Have you ever wanted to put together your own custom PC but felt a little intimidated? As someone who has grown up with computers, purchased and put together my systems since good old XT computers in the early 80s'(with my dad’s help!)… I can assure you that there is nothing quite like picking out the pieces of your perfect desktop system.
Although I love gaming on consoles, there is also something to be said for the mouse and keyboard PC gaming that can’t be beaten. Although possible, you likely won’t be doing that on a laptop. Many seem to be intimidated by the ‘hardware’ side of building a computer, but there is nothing to fear, but fear itself. Part of the confusing part is the acronyms that are involved in the core part of the system. So let’s start there…
Picking the Core of your Computer system
Part of designing a Custom PC is first picking your budget.
Then you need to decide exactly what you are going to be using the PC for.
Once those two things have been decided, try and get the most bang for your buck. Don’t get warped into a battle of brands or fanboy results on FPS frame rates, if you are just going to occasionally play a game you want to visually enjoy. There are 3 options used to make up the core parts of your computer system. Some are old, some are new.
Check out the difference between APU, CPU, and GPU.
CPU (Central Processing Unit)
In days past there was one…CPU. A CPU is the chip that serves all your essential processing needs. The CPU is basically the brain of your computer. It loads the operating system, executes commands, or performs calculations in excel. Games demand a lot of pull from the CPU. CPUs can have many cores or just a few.
The weakness of a CPU is its linear data processing. That basically means they do tasks in one by one singular fashion, one at a time. CPUs are sometimes referred to as microprocessors. A microprocessor is a set of circuits that actually connect the CPU to the rest of the computer(the housing around the actual CPU Chip), but today the terms get used interchangeably.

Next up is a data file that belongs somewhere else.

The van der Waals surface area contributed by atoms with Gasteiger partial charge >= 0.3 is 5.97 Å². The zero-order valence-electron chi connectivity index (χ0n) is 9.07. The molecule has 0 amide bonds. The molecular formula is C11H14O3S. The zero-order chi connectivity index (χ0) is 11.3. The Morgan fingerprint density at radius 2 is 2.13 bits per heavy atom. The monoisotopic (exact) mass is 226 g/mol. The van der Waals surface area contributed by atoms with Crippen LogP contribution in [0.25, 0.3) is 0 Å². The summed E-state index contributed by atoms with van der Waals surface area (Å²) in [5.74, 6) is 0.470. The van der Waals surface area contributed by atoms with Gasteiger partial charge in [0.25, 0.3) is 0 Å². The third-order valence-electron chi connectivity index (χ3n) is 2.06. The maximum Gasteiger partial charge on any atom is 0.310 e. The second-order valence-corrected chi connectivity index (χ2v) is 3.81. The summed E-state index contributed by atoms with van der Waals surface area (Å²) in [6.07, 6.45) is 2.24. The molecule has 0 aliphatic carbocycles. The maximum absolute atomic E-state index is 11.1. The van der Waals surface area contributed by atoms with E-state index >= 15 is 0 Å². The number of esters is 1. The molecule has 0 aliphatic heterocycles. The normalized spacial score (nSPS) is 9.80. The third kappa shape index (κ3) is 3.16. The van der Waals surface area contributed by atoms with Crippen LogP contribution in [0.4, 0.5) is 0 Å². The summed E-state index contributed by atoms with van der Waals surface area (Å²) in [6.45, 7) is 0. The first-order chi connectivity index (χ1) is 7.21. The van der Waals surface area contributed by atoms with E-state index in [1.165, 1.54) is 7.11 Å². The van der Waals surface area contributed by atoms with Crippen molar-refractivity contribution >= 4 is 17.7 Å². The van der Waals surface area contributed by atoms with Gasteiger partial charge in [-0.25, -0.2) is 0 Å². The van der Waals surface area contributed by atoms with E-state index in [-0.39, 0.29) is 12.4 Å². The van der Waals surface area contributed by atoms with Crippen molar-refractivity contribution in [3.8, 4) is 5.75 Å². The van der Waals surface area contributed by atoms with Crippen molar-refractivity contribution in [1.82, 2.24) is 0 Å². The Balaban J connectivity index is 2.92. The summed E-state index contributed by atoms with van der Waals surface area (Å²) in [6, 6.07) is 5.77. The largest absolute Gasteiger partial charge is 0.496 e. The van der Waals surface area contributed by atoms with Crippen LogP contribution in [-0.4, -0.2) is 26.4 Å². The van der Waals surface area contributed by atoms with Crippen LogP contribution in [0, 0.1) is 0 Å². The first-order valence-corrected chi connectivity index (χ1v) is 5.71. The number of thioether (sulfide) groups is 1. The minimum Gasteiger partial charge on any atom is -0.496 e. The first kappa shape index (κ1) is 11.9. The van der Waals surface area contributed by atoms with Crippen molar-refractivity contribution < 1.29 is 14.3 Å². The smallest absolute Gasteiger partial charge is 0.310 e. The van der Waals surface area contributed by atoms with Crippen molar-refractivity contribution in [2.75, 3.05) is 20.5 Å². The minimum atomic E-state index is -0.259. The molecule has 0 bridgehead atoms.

Intel has been making microprocessors since 1978 with the Intel X86. AMD also made microprocessors. In 1981, IBM created a deal with Intel and AMD to provide microprocessors for IBM and the two companies worked together. This happened for many years. AMD created their own CPU, in 1991 with the AM386. Intel and AMD are the two choices of CPUs available on the market today.
GPU (Graphical processing units)
This is what gives you graphics and video on your screen.
Computers technically can function without a GPU but you won’t be able to connect a monitor to them. GPUs are dedicated cards you plug into your motherboard, or your motherboard can have a graphic chip built right into it.
Most high-end gamers will get a separate GPU for their system. GPUs are monsters at number crunching. They use Parallel processing so they can do many tasks at the same time. That’s what is needed, as showing graphics on your monitor involves billions of calculations per second. The amount of cores a GPU has depends on which manufacture you go with.
APU (Accelerated Processing Unit)
APU is the Hybrid of the above CPU and GPU.
AMD exclusively uses this title for its products. These chips mix a CPU and a GPU into one. Because they mix the two, they are able to handle medium desktop usage as well as gaming quite well.
The unit will use CPU serial linear-based tasks when required, or a GPU parallel processing when required. They also include improved power efficiency.
That means in something like a laptop, that has an APU, it will have better battery life than a CPU typically. The APU is designed to give you a good frame rate for gaming and good computer power at a fraction of the cost of getting a separate high-end CPU and GPU.
The AMD 7850K APU for example can run online games( like League of Legends, DOTA, or Counter-Strike) at high to medium settings. It can even play something like Battlefield 4 on low to medium settings. The people who feel that a “laptop might be enough” might want to have a look at an APU desktop system setup. APU is a good way to get a “desktop feel” while perhaps saving you some money.
This video from AMD really explains this APU visually better than my words could with an easy “making 10 sandwich” example for 2 minutes of your time.
CPU with Integrated Graphics
Most of Intel’s product line now includes a CPU mixed with a GPU. Intel refuses to use the AMD-specific “APU” term we just learned, so they have their own name for the same thing. CPU with Integrated Graphics.
So there you have it! You now are a little more educated about the difference between APU, CPU, and GPU and the different pieces that can go into the core part of your computer system.